Mount Royal Cemetery; Montreal, Quebec, Canada


We were looking for a grave, and reasonably sure we were in the right section. But, it was a big graveyard, covering a number of city blocks. Winding drives up and down hills. Full grown trees and distant vistas. And, except for the very ornate ones, gravestones look much alike.

Near one of the junctures of the roads, pulled right over to the side, and as close to being in a ditch as it could be, a car of higher-end wealth was parked. This was not particularly odd within itself, but, glancing around the rows and rows of graves, there was no one to be seen. An empty car in a graveyard. I thought it best to take a look.

Although I assumed the car was empty, I also had thought it possible it was not. And when I got close enough to look into the windows, I understood why I had seen nobody. A thin, elderly man, his white hair mussed, was slumped to one side in the driver’s seat. He had not fallen completely over because he was held by his shoulder strap. I was peering through the passenger side window, and could not tell if he was breathing.

I tapped, louder and louder, on the door window, but nothing happened. Not a twitch or shrug by the man. I still thought he was probably alive, but wondered if he might have had a heart attack or a stroke. Or, he could be deaf. Regardless, my tapping did nothing to him. So I decided to go around to the driver’s side.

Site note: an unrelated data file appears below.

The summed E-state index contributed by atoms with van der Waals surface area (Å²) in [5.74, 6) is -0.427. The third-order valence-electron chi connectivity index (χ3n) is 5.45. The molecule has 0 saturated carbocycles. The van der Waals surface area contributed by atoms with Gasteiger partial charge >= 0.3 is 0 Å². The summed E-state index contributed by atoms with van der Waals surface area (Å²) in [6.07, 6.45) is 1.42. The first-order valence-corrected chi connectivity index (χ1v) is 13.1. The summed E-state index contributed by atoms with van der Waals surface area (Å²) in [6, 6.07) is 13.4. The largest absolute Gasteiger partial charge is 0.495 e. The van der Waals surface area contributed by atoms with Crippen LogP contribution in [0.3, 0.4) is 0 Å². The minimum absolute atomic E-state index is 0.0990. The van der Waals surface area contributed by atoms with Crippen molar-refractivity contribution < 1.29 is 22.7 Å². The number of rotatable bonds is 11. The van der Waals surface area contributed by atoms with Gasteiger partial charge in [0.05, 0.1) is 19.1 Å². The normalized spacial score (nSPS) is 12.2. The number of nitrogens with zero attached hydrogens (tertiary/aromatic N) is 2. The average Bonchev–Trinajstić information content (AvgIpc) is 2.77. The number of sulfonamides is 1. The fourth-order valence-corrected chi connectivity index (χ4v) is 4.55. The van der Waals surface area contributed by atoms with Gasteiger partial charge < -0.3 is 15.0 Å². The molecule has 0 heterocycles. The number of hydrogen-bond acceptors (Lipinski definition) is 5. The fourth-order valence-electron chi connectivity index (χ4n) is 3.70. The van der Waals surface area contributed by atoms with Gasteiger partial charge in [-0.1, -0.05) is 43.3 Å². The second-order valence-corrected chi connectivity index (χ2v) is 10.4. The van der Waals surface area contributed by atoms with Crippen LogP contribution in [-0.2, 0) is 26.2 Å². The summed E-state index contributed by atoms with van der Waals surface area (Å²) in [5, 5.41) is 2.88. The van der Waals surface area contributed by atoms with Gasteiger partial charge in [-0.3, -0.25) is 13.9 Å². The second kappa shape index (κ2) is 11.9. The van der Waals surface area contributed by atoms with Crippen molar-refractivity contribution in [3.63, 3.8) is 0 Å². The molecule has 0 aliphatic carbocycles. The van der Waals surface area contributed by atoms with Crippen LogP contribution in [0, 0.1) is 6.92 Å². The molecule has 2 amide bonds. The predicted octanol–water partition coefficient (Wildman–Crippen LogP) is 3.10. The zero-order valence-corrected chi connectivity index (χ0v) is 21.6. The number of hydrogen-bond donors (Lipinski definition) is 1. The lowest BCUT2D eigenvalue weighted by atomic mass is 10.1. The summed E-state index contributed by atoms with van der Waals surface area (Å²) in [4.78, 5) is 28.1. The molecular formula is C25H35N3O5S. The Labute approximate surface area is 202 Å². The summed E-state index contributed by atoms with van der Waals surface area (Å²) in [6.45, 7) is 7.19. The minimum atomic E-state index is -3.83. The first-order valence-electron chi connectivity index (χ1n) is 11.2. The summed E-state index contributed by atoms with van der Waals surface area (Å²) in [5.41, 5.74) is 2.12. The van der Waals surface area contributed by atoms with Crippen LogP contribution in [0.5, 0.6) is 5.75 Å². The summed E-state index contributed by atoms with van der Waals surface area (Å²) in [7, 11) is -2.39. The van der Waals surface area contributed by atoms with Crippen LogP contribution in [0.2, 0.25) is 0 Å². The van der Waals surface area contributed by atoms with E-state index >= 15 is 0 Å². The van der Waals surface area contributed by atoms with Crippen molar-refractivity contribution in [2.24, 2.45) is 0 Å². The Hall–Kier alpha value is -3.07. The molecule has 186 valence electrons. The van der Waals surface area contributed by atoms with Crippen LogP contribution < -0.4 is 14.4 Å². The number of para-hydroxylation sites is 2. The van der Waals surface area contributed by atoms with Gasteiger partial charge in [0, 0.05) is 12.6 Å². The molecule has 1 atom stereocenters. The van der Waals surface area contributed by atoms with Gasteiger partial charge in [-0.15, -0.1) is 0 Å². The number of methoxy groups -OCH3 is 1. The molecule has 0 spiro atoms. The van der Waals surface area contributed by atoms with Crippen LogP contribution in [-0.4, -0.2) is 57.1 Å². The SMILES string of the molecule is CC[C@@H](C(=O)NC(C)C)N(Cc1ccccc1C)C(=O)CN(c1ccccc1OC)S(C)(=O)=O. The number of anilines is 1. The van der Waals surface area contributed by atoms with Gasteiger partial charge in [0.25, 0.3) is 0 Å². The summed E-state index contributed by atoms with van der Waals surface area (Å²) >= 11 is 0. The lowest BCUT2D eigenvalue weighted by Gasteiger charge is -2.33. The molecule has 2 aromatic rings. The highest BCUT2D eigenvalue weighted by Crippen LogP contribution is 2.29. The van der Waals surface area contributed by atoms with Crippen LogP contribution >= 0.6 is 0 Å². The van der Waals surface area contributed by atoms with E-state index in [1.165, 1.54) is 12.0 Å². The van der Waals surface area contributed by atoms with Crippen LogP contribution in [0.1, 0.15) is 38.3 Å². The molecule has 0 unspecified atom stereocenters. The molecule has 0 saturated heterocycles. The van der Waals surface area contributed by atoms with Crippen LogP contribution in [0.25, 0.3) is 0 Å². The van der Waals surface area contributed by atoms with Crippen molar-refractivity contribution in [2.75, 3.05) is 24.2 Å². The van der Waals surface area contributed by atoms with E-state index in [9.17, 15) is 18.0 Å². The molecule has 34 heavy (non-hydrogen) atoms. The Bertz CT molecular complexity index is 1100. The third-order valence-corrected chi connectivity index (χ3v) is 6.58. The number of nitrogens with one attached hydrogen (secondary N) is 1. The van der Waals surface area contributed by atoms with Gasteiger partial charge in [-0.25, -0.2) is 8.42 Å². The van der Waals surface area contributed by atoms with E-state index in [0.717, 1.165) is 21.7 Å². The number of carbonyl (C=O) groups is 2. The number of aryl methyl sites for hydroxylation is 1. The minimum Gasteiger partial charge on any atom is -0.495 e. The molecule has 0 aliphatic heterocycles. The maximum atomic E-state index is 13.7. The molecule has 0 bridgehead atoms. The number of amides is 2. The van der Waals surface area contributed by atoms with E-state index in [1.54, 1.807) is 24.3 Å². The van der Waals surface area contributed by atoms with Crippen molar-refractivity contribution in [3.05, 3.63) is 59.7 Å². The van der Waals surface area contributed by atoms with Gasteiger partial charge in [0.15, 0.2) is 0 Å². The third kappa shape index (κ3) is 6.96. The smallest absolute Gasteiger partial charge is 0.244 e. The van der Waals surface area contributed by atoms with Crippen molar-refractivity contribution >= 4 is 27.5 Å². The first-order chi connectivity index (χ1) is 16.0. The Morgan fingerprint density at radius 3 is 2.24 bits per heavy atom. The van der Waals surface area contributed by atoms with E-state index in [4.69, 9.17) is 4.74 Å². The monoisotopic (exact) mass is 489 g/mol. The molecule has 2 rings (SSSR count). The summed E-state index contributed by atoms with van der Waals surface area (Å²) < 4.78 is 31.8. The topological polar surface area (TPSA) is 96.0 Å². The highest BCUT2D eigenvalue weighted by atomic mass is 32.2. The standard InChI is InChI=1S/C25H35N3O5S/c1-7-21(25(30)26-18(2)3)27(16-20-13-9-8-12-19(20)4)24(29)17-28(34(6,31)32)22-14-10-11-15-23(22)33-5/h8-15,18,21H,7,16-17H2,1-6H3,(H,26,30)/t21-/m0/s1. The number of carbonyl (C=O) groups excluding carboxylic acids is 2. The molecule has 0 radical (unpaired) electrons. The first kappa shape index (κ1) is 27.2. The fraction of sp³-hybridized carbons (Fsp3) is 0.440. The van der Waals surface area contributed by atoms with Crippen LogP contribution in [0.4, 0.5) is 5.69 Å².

As the car was so close to the ditch, I had to stand in it. The ground was wet, though there was no running water. I reached up and started knocking on the driver’s window – no tapping this time. There was still no response, and since I had been at this about three minutes, I did start thinking he was at least unconscious. I kept rapping on the window, planning next to open the door and wondering what to do it it was locked.

The man finally moved enough that I knew he was alive. But I kept knocking on the window until he opened his eyes. He looked befuddled and didn’t move his head. I knocked again and finally he looked in my direction. He seemed dazed but not surprised. He didn’t sit straight but he did reach and open the window.

“Are you all right?”


“I want to make sure you are all right. You haven’t been moving.”

“Yes. Yes, I am.”

“OK. I wanted to make certain.”


I started to move out of the ditch, but he called to me.

“Thank you for taking the time.”